Celebrating Failure…and Other PM Oddities

Andy Jordan is President of Roffensian Consulting S.A., a Roatan, Honduras-based management consulting firm with a comprehensive project management practice. Andy always appreciates feedback and discussion on the issues raised in his articles and can be reached at andy.jordan@roffensian.com. Andy's new book Risk Management for Project Driven Organizations is now available.

One of the great things about writing for ProjectManagement.com is the interactions it enables with you, the readers. And of course, because we don’t really know each other, the interaction through email or messaging here is reasonably anonymous.

That results in some interesting questions, and since I started writing articles geared toward new PMs, I’ve received quite a lot of them. I suspect these are things that have been bugging you—but that you don’t want to ask at work for fear of looking foolish. So, I’ll try and address some of them in this article. Let’s start with the first such question I received…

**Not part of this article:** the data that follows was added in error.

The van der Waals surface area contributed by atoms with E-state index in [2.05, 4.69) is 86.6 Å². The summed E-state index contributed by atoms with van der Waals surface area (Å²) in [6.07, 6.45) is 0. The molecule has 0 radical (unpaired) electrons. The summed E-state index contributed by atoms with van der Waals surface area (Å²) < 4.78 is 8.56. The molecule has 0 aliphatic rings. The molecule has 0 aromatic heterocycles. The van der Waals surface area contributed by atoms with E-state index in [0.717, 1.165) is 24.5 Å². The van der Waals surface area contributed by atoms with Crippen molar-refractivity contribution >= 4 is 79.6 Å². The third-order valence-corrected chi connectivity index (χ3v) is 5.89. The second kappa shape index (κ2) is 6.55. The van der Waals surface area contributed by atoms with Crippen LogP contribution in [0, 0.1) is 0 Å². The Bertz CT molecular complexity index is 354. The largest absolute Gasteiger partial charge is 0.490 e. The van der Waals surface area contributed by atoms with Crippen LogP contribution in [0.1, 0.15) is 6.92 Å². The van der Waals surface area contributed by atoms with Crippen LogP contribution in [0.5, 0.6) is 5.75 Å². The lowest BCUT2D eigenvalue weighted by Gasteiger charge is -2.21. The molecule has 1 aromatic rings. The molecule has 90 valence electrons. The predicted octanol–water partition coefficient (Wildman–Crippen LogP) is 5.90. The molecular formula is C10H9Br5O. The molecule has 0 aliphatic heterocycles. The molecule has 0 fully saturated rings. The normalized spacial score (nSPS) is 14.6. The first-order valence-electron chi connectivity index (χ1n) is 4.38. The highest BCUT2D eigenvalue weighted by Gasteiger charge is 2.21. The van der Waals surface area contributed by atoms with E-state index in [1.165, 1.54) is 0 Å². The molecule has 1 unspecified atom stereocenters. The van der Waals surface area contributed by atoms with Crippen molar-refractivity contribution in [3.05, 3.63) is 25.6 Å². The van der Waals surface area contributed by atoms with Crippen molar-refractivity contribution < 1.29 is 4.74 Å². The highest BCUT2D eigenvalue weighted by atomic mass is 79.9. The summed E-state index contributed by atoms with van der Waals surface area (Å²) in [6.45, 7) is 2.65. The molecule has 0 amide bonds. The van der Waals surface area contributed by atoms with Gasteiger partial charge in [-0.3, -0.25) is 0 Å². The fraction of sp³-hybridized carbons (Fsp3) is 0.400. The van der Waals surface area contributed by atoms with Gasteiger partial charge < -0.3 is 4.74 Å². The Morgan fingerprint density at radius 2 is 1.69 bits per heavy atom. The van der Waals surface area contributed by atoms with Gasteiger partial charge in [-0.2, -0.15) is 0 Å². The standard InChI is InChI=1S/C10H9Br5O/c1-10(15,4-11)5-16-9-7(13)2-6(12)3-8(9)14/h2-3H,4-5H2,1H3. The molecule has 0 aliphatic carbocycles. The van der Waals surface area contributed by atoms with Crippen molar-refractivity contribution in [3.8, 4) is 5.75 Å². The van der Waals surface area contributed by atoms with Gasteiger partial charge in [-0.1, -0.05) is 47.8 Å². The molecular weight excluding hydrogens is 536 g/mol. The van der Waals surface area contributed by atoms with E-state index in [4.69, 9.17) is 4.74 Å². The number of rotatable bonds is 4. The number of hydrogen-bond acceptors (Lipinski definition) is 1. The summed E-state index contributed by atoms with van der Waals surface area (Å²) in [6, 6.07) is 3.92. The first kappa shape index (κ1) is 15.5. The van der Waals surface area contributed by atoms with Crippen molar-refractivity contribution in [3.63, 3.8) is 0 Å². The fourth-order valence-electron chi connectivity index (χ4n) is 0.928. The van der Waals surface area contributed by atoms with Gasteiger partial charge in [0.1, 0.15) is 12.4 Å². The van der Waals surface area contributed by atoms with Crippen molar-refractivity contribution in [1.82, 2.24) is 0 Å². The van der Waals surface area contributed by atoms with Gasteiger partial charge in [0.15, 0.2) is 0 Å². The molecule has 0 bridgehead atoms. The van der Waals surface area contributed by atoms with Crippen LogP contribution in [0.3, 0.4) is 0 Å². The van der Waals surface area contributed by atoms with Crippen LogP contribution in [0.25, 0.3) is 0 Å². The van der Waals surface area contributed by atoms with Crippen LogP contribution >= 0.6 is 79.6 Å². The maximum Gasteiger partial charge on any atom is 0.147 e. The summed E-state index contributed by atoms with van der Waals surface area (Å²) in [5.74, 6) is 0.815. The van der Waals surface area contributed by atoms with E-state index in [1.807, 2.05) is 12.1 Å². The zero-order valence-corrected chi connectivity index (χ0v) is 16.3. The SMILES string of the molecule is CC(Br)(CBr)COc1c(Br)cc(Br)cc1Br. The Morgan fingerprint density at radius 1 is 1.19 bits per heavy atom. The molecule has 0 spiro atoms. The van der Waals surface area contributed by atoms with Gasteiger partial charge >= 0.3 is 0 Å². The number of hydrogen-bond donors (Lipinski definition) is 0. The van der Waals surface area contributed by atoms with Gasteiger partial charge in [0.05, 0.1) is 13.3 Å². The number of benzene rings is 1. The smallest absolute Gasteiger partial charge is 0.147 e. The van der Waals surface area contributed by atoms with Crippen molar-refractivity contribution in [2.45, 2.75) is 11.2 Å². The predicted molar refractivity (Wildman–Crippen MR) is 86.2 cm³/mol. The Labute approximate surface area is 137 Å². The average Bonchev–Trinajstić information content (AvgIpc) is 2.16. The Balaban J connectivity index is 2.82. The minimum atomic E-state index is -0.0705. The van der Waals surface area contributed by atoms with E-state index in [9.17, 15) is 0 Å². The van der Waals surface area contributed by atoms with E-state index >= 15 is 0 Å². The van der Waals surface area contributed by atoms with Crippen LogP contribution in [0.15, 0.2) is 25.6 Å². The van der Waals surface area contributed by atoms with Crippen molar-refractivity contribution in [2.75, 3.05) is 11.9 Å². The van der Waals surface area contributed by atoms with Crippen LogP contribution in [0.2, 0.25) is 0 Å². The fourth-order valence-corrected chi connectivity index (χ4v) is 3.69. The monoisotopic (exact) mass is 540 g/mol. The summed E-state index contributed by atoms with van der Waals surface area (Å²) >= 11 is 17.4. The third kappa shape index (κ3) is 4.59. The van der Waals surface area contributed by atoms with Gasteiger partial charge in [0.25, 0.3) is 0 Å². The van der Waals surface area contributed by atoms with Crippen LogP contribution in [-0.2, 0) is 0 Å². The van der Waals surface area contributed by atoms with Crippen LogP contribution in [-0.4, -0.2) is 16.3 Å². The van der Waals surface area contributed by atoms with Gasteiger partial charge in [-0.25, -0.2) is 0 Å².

“Should I celebrate failure?”
A PM had just finished their first project, and despite the team working very hard, the project was unsuccessful. Everyone was disappointed. The PM wanted to organize an end-of-project celebration before everyone went back to their home departments to thank everyone for their hard work. But he was afraid to ask for permission because the project had failed. What should he do? Was it okay to celebrate at the end of a failed project?

This one’s easy—absolutely it’s okay. In fact, it’s more important than on a successful project. When things go well, the team feels good anyway; when things go bad, they need a boost—they need to know that their efforts …


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